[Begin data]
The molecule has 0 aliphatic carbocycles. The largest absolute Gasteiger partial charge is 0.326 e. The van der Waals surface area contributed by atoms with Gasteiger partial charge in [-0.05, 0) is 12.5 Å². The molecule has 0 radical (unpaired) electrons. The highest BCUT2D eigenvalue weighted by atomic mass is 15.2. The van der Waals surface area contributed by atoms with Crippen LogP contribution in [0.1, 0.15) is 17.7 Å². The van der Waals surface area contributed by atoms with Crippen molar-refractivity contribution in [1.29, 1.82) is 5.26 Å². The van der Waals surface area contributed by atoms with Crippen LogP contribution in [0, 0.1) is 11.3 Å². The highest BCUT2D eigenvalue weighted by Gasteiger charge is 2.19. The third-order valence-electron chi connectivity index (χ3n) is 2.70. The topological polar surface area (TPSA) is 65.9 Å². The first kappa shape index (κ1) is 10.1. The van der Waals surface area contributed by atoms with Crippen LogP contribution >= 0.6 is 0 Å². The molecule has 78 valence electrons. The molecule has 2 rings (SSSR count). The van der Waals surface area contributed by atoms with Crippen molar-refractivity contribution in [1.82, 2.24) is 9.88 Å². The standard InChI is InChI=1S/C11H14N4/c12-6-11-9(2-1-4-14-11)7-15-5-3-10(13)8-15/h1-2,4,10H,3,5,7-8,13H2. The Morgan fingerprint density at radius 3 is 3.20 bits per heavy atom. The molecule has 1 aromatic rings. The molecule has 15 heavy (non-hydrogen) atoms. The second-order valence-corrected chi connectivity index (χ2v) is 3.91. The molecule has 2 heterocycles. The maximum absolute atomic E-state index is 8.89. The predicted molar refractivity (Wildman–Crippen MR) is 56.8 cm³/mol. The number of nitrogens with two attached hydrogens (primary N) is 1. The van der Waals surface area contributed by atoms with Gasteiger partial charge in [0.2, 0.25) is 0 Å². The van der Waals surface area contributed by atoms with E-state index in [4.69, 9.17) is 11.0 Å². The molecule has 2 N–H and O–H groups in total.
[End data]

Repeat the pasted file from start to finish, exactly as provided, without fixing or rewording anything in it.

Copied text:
The molecule has 0 aliphatic carbocycles. The largest absolute Gasteiger partial charge is 0.326 e. The van der Waals surface area contributed by atoms with Gasteiger partial charge in [-0.05, 0) is 12.5 Å². The molecule has 0 radical (unpaired) electrons. The highest BCUT2D eigenvalue weighted by atomic mass is 15.2. The van der Waals surface area contributed by atoms with Crippen LogP contribution in [0.1, 0.15) is 17.7 Å². The van der Waals surface area contributed by atoms with Crippen molar-refractivity contribution in [1.29, 1.82) is 5.26 Å². The van der Waals surface area contributed by atoms with Crippen LogP contribution in [0, 0.1) is 11.3 Å². The highest BCUT2D eigenvalue weighted by Gasteiger charge is 2.19. The third-order valence-electron chi connectivity index (χ3n) is 2.70. The topological polar surface area (TPSA) is 65.9 Å². The first kappa shape index (κ1) is 10.1. The van der Waals surface area contributed by atoms with Crippen LogP contribution >= 0.6 is 0 Å². The molecule has 78 valence electrons. The molecule has 2 rings (SSSR count). The van der Waals surface area contributed by atoms with Crippen molar-refractivity contribution in [1.82, 2.24) is 9.88 Å². The standard InChI is InChI=1S/C11H14N4/c12-6-11-9(2-1-4-14-11)7-15-5-3-10(13)8-15/h1-2,4,10H,3,5,7-8,13H2. The Morgan fingerprint density at radius 3 is 3.20 bits per heavy atom. The molecule has 1 aromatic rings. The molecule has 15 heavy (non-hydrogen) atoms. The second-order valence-corrected chi connectivity index (χ2v) is 3.91. The molecule has 2 heterocycles. The maximum absolute atomic E-state index is 8.89. The predicted molar refractivity (Wildman–Crippen MR) is 56.8 cm³/mol. The number of nitrogens with two attached hydrogens (primary N) is 1. The van der Waals surface area contributed by atoms with Gasteiger partial charge in [0.2, 0.25) is 0 Å². The van der Waals surface area contributed by atoms with E-state index in [4.69, 9.17) is 11.0 Å². The molecule has 2 N–H and O–H groups in total.